Soil Aeration, Flooding, and Tree Growth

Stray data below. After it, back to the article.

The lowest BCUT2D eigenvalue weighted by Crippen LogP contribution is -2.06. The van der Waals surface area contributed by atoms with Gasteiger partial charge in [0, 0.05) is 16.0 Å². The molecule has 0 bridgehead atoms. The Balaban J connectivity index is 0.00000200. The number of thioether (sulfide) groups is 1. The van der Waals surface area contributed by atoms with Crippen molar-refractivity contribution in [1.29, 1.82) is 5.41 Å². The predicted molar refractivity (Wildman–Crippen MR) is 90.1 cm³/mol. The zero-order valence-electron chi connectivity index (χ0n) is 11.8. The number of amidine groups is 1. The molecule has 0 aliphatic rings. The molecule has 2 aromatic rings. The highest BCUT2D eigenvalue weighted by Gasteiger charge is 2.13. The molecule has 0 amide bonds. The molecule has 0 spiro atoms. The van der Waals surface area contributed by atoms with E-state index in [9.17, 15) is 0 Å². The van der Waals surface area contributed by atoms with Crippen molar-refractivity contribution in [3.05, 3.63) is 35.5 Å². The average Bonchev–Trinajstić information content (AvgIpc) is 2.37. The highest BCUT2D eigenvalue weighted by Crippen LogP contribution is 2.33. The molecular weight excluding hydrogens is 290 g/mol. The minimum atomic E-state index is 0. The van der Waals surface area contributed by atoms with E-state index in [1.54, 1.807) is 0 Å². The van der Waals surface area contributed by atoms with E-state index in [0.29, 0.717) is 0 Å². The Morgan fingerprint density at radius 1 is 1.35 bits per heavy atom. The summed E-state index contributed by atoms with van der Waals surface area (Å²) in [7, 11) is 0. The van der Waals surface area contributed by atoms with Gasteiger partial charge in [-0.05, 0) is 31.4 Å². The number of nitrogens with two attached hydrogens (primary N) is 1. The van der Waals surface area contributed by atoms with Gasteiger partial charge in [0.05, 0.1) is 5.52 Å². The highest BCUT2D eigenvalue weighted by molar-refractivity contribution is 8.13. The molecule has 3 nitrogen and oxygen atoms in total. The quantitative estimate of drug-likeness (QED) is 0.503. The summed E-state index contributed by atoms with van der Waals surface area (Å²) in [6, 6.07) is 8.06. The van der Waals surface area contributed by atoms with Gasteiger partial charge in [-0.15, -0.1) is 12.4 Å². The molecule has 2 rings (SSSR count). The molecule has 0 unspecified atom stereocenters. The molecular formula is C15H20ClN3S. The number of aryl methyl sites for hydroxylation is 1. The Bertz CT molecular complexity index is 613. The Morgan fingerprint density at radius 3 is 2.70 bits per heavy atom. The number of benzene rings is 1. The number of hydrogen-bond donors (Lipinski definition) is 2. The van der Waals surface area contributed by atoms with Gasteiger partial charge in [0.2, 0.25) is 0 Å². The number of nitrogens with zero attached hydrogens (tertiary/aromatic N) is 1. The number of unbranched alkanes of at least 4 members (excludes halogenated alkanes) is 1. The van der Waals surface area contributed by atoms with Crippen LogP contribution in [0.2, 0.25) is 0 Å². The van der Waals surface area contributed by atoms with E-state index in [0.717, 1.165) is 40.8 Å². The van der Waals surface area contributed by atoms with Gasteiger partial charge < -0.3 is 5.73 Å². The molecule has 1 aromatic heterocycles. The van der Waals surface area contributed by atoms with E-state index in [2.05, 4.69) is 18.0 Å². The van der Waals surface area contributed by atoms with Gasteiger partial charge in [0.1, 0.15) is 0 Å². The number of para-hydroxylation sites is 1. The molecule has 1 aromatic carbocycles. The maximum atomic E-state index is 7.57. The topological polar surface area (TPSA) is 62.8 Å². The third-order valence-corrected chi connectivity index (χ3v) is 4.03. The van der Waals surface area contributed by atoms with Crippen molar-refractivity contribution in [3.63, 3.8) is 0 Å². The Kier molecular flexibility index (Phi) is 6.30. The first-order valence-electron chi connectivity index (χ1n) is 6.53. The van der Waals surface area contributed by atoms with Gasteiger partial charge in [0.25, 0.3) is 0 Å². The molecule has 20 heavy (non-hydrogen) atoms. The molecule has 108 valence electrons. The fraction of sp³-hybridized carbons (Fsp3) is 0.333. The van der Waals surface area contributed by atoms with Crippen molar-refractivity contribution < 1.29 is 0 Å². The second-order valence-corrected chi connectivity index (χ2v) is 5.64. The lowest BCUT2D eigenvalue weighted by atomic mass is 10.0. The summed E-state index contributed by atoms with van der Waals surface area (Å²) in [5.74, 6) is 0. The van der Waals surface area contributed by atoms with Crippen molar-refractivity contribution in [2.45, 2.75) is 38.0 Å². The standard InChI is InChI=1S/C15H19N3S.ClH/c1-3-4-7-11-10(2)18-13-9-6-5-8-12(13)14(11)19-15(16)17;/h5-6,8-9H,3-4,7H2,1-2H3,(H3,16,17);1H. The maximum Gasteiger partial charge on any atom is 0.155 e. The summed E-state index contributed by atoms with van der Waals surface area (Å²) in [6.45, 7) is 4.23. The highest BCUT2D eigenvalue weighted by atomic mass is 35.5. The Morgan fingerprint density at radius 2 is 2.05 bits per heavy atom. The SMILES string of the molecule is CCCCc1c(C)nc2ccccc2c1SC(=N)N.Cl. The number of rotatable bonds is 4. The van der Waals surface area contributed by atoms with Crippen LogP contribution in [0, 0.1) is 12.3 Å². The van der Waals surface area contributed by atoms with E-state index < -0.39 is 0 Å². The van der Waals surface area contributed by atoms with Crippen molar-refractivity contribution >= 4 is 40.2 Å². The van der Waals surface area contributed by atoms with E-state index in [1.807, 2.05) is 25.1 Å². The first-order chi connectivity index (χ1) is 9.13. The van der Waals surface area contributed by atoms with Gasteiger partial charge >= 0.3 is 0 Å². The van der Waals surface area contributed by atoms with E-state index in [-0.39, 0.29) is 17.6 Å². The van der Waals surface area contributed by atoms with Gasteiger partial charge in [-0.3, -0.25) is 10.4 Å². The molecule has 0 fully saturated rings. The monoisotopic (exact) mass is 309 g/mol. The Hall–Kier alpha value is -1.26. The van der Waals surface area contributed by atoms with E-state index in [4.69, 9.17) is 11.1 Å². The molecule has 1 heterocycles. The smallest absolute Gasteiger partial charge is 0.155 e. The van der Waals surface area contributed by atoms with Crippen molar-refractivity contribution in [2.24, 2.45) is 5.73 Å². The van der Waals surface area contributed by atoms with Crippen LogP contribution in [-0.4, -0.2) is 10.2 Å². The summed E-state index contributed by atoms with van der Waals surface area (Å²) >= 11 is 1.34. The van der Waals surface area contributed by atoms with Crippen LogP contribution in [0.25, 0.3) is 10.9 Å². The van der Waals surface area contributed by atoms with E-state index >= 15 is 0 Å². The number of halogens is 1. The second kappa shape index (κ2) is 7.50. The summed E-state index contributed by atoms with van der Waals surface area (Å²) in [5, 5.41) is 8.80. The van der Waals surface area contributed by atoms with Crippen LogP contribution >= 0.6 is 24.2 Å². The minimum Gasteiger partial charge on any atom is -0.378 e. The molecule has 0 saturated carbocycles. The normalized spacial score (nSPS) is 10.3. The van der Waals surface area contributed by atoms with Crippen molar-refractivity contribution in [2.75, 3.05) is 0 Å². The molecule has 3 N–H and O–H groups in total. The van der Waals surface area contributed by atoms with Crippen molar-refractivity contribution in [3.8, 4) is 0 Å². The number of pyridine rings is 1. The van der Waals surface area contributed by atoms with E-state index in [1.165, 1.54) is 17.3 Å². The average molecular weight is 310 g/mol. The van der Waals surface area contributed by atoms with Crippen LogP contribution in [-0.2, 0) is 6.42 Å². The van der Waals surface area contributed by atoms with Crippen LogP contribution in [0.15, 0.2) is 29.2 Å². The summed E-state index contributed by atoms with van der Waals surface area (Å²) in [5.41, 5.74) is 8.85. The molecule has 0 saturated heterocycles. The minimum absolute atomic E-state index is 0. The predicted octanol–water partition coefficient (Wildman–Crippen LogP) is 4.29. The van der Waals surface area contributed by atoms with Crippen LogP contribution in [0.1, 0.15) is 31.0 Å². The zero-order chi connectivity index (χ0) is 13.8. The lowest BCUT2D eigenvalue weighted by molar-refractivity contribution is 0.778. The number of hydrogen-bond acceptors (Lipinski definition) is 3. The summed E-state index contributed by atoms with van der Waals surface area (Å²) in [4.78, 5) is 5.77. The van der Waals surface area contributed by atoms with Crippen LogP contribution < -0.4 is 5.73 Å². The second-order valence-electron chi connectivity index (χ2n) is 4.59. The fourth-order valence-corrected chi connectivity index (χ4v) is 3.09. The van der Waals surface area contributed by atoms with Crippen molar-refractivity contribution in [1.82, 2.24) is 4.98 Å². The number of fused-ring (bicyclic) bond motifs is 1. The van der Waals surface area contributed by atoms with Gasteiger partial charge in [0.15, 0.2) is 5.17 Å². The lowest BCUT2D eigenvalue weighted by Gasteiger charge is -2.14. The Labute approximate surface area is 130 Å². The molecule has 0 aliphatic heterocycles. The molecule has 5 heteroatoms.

Abstract: Roots require a supply of soil oxygen, water, and mineral nutrients. Oxygen is necessary to maintain aerobic root respiration so as to supply energy needed for mineral uptake, synthesis of protoplasm, and maintenance of cell membranes. In poorly aerated soils the anaerobic respiration of roots does not release enough energy to maintain root functions. Furthermore, many phytotoxic compounds accumulate in poorly aerated soils. Inadequate soil aeration occurs commonly as a result of soil compaction, filling in with soil over roots, impermeable layers (e.g. pavements) around roots, and flooding of soil. Root growth in compacted soils is reduced not only because of unfavorable aeration and moisture conditions, but also because of high mechanical impedance of soil to root growth. Flooding results in elimination of soil oxygen, accumulation of CO2, transformation of nitrogen, and production of toxic compounds. Physiological responses of trees to flooding include closing of stomata, reductions in the rate of photosynthesis and uptake of essential mineral nutrients, as well as alterations in plant growth hormones. These physiological changes lead to inhibition of tree growth. Because root growth is reduced more than shoot growth by flooding, drought tolerance often is reduced after the flood waters drain away. Flood tolerance varies widely among species. Important morphological adaptations for flood tolerance include (1) initiation of adventitious roots which assist in uptake of water and mineral nutrients and (2) production of hypertrophied lenticels which assist in aerating the stem and roots and serve as openings through which toxic compounds are released.